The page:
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Law Practice Magazine

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Optimistic Realism Improves Performance and Well-Being

Anne Elizabeth Collier


  • Optimistic realism empowers one to see what is so in order to succeed.
  • The same elements lead to great performance and are necessary for well-being.
  • Taking these seven steps will ensure smooth sailing. 
Optimistic Realism Improves Performance and Well-Being

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We’re all sailors. Whether solo or with a crew, we’re navigating the seas and winds as we seek to make port or round the last buoy to cross the finish line. While there’s certainly a lot that goes into seafaring skill, outlook determines outcome––the critical question being: What kind of sailor are you? Are you “[t]he pessimist [who] complains about the wind; the optimist [who] expects it to change; [or] the realist [who] adjusts the sails[?]” as William A. Ward describes.

Pessimism hinders performance by affecting a person’s capacity to work and make good decisions, to move forward to the finish line. When Henry Ford said, “Whether you think you can, or you think can’t, you are right,” he eloquently and succinctly encapsulated the very pertinent, yet often overlooked, fact that if a person doesn’t believe a solution is possible, they won’t look for it, which all but guarantees that they won’t find it. Pessimism manifests as paralysis and criticism and can overwhelm. It’s bad for performance and well-being. That is the danger of pessimism.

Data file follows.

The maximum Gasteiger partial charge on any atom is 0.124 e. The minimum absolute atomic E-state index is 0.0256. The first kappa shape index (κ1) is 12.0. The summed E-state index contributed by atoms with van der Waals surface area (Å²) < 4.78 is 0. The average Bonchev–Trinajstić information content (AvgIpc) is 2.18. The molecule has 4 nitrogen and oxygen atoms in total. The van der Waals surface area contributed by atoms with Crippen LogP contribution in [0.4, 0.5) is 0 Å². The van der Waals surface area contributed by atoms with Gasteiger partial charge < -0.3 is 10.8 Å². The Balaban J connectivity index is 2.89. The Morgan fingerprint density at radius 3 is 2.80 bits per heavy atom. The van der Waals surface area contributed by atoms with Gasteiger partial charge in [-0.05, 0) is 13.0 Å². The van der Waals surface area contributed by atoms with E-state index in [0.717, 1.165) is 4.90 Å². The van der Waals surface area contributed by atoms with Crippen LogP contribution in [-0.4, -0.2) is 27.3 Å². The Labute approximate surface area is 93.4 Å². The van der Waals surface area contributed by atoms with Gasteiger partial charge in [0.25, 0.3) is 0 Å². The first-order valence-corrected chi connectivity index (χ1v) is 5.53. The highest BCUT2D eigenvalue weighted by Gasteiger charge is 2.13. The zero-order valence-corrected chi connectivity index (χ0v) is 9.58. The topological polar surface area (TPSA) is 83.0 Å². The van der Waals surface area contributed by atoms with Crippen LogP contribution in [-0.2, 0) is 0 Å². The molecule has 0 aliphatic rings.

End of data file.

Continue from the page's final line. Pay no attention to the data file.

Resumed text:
While deceptively seductive, optimism can be likewise dangerous. And this comes from someone who considers herself to be an optimist. While I believe in the power of people to align to solve problems with greater creativity and skill, I also see how blind optimism results from intentional and unintentional avoidance of discussions concerning priorities, expectations and resources. People shy away from acknowledging what won’t get done or that they may be asking too much of each other. Unrealistic expectations undermine well-being as lawyers strive for the unattainable, like sailing directly into the wind. To Henry Ford’s point about mindset affecting actions, a person with blind optimism doesn’t even look for challenges, and therefore, cannot possibly deal with them before a capsize or sinking. The eventual and inevitable scramble to surmount unanticipated gale force winds certainly tries well-being and impedes results. Add that certain goals may simply be unattainable, and you’ve created the perfect storm of frustration and even burnout. 

In characterizing the actions of a pessimist, optimist and realist, William Ward implicitly makes the point that only the realist has hope of success because only the realist takes the necessary actions to deal with what is so. Add a sprinkle of optimism or optimistic realism and the lawyer has the requisite mindset to both believe that a solution exists and recognize that a realistic appraisal of the circumstances is necessary for success. Success is both winning the substantive matter and safeguarding well-being by ensuring that no one drowns in unrealistic expectations.

The Challenge